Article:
Home South Asia Pakistan With new government in Islamabad, optimism resonates in Afghanistan

With new government in Islamabad, optimism resonates in Afghanistan

resonates

News Desk |

The speakers at a moot were convinced that the revival of US-Pakistan high-level contacts and the consensus on the Afghanistan Pakistan Action Plan for Peace and Solidarity (APAPPS) is the right mechanism for addressing bilateral issues. They said this new consensus has generated a new optimism for peace and stability in Afghanistan.

They were speaking at the 4th meeting of APAPPS held under the Center for Research and Security Studies’ (CRSS) Beyond Boundaries Pak-Afghan Track 1.5/11 in Islamabad on Thursday. Imran Khan in his victory speech highlighted the new government’s vision for strengthened Pak-Afghan relations, showing the renewed importance that the premier gives to Afghanistan.

Pak-Afghan delegates pressed for the continued progress, stating that APAPPS has been an outcome of goodwill and leadership with positive frame of mind on both sides which should continue. The meeting ended with a joint declaration.

Pakistan and Afghanistan, for the first time in the history, have institutionalized their working relationship under APAPPS, for which, meetings so far have been wonderful, they said. Presence of this very crucial framework provides both countries the ground to move forward. Foreign Minister Shah Mahmood Qureshi is also all set to fly to Kabul soon in this connection, it was discussed.

There have been several exchanges of positive messages between the governments of Pakistan and Afghanistan in the recent months. The general understanding is that the new civilian government and military in Pakistan are on the same page, which raises more hopes in Kabul, regarding bilateral relationship. The new government in Islamabad will take some time to settle, adding afterwards Kabul and Islamabad may fully operationalize the APAPPS framework, they maintained.

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Furthermore, members of Pakistan-Afghanistan Joint Committee at the meeting stated that both regional and global security dimensions are changing rapidly. In this scenario, Pakistan and Afghanistan are no different. Both of these countries, too, are trying to keep up with the expeditiously unfolding nuances, but there have been significant developments which bode well for the peace and prosperity in Pakistan and Afghanistan.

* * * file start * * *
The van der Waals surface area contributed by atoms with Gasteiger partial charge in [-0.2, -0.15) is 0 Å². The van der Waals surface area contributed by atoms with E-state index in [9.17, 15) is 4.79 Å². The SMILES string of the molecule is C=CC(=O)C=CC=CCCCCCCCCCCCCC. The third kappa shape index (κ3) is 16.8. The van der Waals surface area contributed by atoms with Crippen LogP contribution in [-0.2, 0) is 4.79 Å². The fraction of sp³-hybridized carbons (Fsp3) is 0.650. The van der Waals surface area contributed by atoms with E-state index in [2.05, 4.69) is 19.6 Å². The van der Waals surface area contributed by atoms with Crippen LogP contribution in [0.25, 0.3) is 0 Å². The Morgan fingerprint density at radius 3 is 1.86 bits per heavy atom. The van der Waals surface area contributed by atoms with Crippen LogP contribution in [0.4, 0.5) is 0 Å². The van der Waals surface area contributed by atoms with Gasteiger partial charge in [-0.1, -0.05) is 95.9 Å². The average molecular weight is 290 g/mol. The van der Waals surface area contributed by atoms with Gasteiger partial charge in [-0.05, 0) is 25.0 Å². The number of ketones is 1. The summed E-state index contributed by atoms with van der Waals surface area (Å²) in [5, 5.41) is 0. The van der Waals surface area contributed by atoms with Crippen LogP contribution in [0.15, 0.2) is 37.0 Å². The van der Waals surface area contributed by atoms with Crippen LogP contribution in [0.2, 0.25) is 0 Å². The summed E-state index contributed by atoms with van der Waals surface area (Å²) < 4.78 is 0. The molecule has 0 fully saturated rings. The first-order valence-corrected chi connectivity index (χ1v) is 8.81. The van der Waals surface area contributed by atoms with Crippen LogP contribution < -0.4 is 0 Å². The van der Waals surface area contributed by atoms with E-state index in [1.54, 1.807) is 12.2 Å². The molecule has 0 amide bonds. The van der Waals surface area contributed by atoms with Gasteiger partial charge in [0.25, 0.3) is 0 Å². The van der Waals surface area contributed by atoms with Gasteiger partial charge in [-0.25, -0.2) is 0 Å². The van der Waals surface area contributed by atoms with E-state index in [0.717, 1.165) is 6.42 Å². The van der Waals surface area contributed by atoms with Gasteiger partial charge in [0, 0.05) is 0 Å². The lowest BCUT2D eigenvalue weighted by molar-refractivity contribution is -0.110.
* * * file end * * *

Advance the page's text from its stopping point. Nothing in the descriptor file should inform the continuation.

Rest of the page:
First, the military operations inside Pakistan have gone down to minimum, signaling a better security situation. Second, once the buffer-zone and poorly governed, Federally Administered Tribal Areas (FATA) has now merged with Khyber Pakhtunkwa, leaving little space for unwanted activities. Third, border management and trade linkages between the two neighbors are seeing signs of improvement.

Imran Khan in his victory speech highlighted the new government’s vision for strengthened Pak-Afghan relations, showing the renewed importance that the premier gives to Afghanistan.

Furthermore, CPEC has the potential to be a game changer if extended to Afghanistan, paving way for sustainable economic development. Moreover, it is after a long time that the figures of bilateral trade are looking pretty good; the trajectory is showing an upward trend. Afghanistan has also moved up to the top five export destinations for Pakistan in the first quarter of this fiscal year. Customs officials across the border are also meeting regularly.

Moreover, steps have been taken to facilitate the transactions for Afghan businessmen to trigger economic activity from across the border and vice versa. On the issues of refugees, APAPPS appears to be the most relevant platform to sort out the issues regarding them. Nonetheless, repatriation should be voluntary and dignified. Refugees coming from Pakistan are very happy; Afghan government and the people both acknowledge the hospitality from Pakistan side over the years.

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The mobility of refugees’ assets, however, is a problem which needs to be looked into and dealt with. Refugee issue should not be used as a card in a political bargain, rather it should be considered as humanitarian issue. The speakers at the meeting urged the need for practical steps now onwards. All the participants present, hoped that bilateral relations would take off in the wake of new government in Afghanistan.

The wait now is for the new government in Islamabad to formally shake hands with Kabul and kick-start operationalizing APAPPS in a comprehensive manner. Despite having some concerns, Pak-Afghan delegates pressed for the continued progress, stating that APAPPS has been an outcome of goodwill and leadership with positive frame of mind on both sides which should continue. The meeting ended with a joint declaration.


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